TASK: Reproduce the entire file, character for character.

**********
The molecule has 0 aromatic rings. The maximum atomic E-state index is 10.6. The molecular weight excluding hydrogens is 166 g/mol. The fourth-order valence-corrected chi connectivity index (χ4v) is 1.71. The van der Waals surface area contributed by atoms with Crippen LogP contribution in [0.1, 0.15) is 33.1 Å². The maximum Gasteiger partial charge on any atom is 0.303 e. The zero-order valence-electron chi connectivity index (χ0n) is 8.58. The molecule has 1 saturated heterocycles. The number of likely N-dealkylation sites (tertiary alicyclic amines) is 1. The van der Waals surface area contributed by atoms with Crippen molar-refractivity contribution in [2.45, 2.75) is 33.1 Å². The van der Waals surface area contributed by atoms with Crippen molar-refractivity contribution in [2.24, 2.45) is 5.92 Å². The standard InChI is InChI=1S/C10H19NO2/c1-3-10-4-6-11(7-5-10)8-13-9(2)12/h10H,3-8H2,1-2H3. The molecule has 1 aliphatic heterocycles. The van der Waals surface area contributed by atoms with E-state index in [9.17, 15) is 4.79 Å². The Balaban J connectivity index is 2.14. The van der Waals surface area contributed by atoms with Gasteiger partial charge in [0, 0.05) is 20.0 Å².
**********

The molecule has 0 aromatic rings. The maximum atomic E-state index is 10.6. The molecular weight excluding hydrogens is 166 g/mol. The fourth-order valence-corrected chi connectivity index (χ4v) is 1.71. The van der Waals surface area contributed by atoms with Crippen LogP contribution in [0.1, 0.15) is 33.1 Å². The maximum Gasteiger partial charge on any atom is 0.303 e. The zero-order valence-electron chi connectivity index (χ0n) is 8.58. The molecule has 1 saturated heterocycles. The number of likely N-dealkylation sites (tertiary alicyclic amines) is 1. The van der Waals surface area contributed by atoms with Crippen molar-refractivity contribution in [2.45, 2.75) is 33.1 Å². The van der Waals surface area contributed by atoms with Crippen molar-refractivity contribution in [2.24, 2.45) is 5.92 Å². The standard InChI is InChI=1S/C10H19NO2/c1-3-10-4-6-11(7-5-10)8-13-9(2)12/h10H,3-8H2,1-2H3. The molecule has 1 aliphatic heterocycles. The van der Waals surface area contributed by atoms with E-state index in [9.17, 15) is 4.79 Å². The Balaban J connectivity index is 2.14. The van der Waals surface area contributed by atoms with Gasteiger partial charge in [0, 0.05) is 20.0 Å².